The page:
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Around Home (or, Where's the Food?)

The only thing thatís worse than having no food in the house is not having a house.

This is exactly (well, maybe not exactly) the position Iíve been put in for a whole week, and two other days to boot, all in the last two weeks.

As my parents pack excitedly for an exquisite vacation in Ireland, where they will sit on golden thrones and be fed grapes by natives who fan my parents with tropical bird feathers, I pack, furiously throwing any clothes the eye can see to go to . . . Augusta? What? There must be some mistake. Iím packing clothes that will stock me for a month to stay in Augusta? Oh jeez... (The rest of the dialogue has been censored.)

At least we had great host families to put up with the Adams kids for a week. The Cummings, the Szelas and the Doaks were each to have one kid for seven whole days. (Putting all the kids in one household could be unmanageable. All of us survived in one way or another.

I had plenty of food to inhale at the Cummings, while my sister had another rodent to play with, in addition to the two she already has. My brother, however, had the full use of a vehicle and used his host house as a bed-and-breakfast, staying during some of the day at our familyís house, which is a quarter-mile down the road.

A little problem occurred, in the midst of all this food and splendor. I had only brought enough clothes for oh, letís say half of a day. My clothes were worn over and over until I could get another stash from my house and deposit ones used for eight trillion years in a row. I sort of felt like my dad.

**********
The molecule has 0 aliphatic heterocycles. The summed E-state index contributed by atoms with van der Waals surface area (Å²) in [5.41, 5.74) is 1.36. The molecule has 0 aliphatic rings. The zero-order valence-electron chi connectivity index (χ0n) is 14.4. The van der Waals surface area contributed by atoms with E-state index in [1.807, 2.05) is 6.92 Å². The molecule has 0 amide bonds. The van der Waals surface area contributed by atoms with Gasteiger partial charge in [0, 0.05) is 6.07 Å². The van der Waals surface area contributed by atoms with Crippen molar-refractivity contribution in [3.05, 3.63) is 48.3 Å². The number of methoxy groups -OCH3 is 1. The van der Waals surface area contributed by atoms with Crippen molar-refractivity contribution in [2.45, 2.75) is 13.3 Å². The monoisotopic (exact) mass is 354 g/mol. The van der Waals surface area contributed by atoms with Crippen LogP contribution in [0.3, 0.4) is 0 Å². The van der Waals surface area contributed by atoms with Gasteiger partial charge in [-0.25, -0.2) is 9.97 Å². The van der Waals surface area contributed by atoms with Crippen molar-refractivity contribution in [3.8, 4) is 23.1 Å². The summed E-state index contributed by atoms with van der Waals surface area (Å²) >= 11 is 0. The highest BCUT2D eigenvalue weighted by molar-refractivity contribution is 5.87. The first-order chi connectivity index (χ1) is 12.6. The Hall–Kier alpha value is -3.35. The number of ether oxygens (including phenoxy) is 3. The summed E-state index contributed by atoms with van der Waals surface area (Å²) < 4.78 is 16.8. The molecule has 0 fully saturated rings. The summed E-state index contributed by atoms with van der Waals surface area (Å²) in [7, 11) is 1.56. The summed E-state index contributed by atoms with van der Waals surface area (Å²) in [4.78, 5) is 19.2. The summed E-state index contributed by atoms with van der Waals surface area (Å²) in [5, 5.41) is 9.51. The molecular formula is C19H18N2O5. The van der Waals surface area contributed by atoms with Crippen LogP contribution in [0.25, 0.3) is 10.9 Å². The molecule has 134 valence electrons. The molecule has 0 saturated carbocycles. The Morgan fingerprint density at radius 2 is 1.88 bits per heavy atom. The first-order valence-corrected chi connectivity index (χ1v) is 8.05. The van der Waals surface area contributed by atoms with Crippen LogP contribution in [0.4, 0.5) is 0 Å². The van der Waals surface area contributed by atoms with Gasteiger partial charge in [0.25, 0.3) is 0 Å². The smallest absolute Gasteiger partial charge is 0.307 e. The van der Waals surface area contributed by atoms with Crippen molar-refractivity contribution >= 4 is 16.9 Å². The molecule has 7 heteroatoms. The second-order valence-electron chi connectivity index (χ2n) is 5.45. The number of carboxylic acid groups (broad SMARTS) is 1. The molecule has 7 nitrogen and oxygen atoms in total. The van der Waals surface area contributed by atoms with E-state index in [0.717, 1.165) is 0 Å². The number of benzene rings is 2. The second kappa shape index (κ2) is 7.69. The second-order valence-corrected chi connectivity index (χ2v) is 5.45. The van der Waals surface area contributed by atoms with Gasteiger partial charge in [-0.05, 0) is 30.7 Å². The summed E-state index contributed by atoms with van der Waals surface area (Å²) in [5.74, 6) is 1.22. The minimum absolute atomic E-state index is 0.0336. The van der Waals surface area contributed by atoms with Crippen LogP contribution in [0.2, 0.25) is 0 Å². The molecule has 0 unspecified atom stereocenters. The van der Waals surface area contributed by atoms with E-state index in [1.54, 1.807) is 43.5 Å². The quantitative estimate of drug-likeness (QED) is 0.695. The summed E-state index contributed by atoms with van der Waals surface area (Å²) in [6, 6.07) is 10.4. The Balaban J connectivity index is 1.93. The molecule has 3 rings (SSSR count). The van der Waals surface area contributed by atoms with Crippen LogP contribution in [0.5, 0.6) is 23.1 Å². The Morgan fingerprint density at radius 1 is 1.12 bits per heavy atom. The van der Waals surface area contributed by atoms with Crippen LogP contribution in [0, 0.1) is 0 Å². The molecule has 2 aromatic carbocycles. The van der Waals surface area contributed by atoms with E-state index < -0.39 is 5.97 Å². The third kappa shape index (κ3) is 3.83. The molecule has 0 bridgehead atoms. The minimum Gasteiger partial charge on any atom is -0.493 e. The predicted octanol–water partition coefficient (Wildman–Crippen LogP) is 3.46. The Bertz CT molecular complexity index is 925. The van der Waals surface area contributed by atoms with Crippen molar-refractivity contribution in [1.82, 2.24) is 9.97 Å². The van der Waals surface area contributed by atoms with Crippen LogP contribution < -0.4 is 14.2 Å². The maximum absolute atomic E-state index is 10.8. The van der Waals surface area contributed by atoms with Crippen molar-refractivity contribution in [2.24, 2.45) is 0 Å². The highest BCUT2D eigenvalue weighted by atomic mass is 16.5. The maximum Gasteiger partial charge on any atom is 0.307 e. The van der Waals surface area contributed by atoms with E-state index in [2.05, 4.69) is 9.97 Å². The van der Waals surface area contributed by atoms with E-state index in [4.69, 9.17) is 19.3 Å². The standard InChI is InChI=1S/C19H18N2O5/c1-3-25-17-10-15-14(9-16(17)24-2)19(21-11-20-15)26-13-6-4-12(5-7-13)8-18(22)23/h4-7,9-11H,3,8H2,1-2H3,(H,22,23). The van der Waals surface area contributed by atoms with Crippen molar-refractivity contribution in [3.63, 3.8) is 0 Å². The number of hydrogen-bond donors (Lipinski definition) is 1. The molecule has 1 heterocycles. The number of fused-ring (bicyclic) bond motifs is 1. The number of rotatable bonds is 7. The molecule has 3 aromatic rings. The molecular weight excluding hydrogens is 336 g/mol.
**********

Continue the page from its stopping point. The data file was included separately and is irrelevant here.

So after that week, which was great after all, my clothes were all faded and for the most part unwashed, so I was ready to head home again and give them to my mother to put in the washing machine. But low and behold, again right after one wardrobe was just washed, my parents again abandoned me -- this time to the warm clutches of the Nyadas -- while they went off to a reunion in Philadelphia.

This family was just as fun to crash at as the Cummings. But again, I must have absolutely no brain for packing because this time I packed for about an 80-day trek across the Antarctic wilderness. I had more clothes than you can shake a stick at. My suitcase burst with such force when I opened it that clothes were raining down in Canada last time I checked.

Even funnier is the fact that I ran out of clothes of my own to wear home. I wore too-short sweatpants and a pair of socks that I borrowed from my host family. Then I had to pick up the extra shirts I left in the laundry of the previous weekís family.

I demanded that my parents stay home this weekend.

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© By Paul Adams